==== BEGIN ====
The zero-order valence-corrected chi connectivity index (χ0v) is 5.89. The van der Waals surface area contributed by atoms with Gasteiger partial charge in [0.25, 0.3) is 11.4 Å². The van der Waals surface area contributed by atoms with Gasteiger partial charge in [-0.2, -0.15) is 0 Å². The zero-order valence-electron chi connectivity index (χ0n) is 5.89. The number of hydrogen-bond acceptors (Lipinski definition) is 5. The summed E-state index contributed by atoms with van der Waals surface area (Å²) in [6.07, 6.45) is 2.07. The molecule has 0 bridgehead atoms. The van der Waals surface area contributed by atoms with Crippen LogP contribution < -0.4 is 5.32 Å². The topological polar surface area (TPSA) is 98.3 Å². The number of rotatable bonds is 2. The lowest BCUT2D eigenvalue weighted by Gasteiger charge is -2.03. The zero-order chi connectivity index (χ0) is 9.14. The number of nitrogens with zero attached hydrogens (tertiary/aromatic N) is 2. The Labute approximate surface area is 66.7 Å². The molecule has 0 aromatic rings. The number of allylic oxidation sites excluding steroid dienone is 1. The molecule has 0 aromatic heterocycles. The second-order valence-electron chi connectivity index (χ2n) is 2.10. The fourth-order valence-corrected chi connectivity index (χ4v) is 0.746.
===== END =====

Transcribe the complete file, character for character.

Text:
The zero-order valence-corrected chi connectivity index (χ0v) is 5.89. The van der Waals surface area contributed by atoms with Gasteiger partial charge in [0.25, 0.3) is 11.4 Å². The van der Waals surface area contributed by atoms with Gasteiger partial charge in [-0.2, -0.15) is 0 Å². The zero-order valence-electron chi connectivity index (χ0n) is 5.89. The number of hydrogen-bond acceptors (Lipinski definition) is 5. The summed E-state index contributed by atoms with van der Waals surface area (Å²) in [6.07, 6.45) is 2.07. The molecule has 0 bridgehead atoms. The van der Waals surface area contributed by atoms with Crippen LogP contribution < -0.4 is 5.32 Å². The topological polar surface area (TPSA) is 98.3 Å². The number of rotatable bonds is 2. The lowest BCUT2D eigenvalue weighted by Gasteiger charge is -2.03. The zero-order chi connectivity index (χ0) is 9.14. The number of nitrogens with zero attached hydrogens (tertiary/aromatic N) is 2. The Labute approximate surface area is 66.7 Å². The molecule has 0 aromatic rings. The number of allylic oxidation sites excluding steroid dienone is 1. The molecule has 0 aromatic heterocycles. The second-order valence-electron chi connectivity index (χ2n) is 2.10. The fourth-order valence-corrected chi connectivity index (χ4v) is 0.746.